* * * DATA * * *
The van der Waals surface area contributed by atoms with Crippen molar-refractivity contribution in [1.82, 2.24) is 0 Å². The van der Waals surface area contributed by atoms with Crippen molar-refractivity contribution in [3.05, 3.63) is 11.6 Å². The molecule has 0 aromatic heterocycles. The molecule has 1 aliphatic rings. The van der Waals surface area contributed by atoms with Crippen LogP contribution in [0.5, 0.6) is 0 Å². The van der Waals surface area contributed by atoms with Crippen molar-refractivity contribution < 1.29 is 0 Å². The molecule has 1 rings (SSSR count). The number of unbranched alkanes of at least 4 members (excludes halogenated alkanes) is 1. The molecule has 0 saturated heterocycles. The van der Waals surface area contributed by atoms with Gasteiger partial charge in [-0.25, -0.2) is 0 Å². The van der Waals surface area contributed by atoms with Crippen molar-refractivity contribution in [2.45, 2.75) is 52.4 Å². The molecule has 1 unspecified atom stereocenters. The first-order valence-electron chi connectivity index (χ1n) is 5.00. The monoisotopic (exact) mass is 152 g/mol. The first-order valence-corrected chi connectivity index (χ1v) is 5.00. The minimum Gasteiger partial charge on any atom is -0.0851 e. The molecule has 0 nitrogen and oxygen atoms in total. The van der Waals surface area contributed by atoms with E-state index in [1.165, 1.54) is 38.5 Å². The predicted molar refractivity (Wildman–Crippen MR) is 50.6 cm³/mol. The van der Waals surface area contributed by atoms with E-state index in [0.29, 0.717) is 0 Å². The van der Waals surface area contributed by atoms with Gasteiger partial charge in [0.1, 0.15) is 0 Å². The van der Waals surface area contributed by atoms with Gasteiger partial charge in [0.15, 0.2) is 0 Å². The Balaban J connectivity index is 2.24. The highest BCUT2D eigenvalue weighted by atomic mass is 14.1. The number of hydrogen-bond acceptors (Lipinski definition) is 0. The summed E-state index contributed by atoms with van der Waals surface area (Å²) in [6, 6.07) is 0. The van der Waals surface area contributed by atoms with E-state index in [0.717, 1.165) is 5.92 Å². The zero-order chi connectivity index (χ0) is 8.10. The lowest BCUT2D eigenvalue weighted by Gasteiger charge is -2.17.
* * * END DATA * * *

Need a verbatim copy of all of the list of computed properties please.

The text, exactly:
The van der Waals surface area contributed by atoms with Crippen molar-refractivity contribution in [1.82, 2.24) is 0 Å². The van der Waals surface area contributed by atoms with Crippen molar-refractivity contribution in [3.05, 3.63) is 11.6 Å². The molecule has 0 aromatic heterocycles. The molecule has 1 aliphatic rings. The van der Waals surface area contributed by atoms with Crippen LogP contribution in [0.5, 0.6) is 0 Å². The van der Waals surface area contributed by atoms with Crippen molar-refractivity contribution < 1.29 is 0 Å². The molecule has 1 rings (SSSR count). The number of unbranched alkanes of at least 4 members (excludes halogenated alkanes) is 1. The molecule has 0 saturated heterocycles. The van der Waals surface area contributed by atoms with Gasteiger partial charge in [-0.25, -0.2) is 0 Å². The van der Waals surface area contributed by atoms with Crippen molar-refractivity contribution in [2.45, 2.75) is 52.4 Å². The molecule has 1 unspecified atom stereocenters. The first-order valence-electron chi connectivity index (χ1n) is 5.00. The monoisotopic (exact) mass is 152 g/mol. The first-order valence-corrected chi connectivity index (χ1v) is 5.00. The minimum Gasteiger partial charge on any atom is -0.0851 e. The molecule has 0 nitrogen and oxygen atoms in total. The van der Waals surface area contributed by atoms with E-state index in [1.165, 1.54) is 38.5 Å². The predicted molar refractivity (Wildman–Crippen MR) is 50.6 cm³/mol. The van der Waals surface area contributed by atoms with E-state index in [0.29, 0.717) is 0 Å². The van der Waals surface area contributed by atoms with Gasteiger partial charge in [0.1, 0.15) is 0 Å². The van der Waals surface area contributed by atoms with Gasteiger partial charge in [0.15, 0.2) is 0 Å². The Balaban J connectivity index is 2.24. The highest BCUT2D eigenvalue weighted by atomic mass is 14.1. The number of hydrogen-bond acceptors (Lipinski definition) is 0. The summed E-state index contributed by atoms with van der Waals surface area (Å²) in [6, 6.07) is 0. The van der Waals surface area contributed by atoms with E-state index in [0.717, 1.165) is 5.92 Å². The zero-order chi connectivity index (χ0) is 8.10. The lowest BCUT2D eigenvalue weighted by Gasteiger charge is -2.17.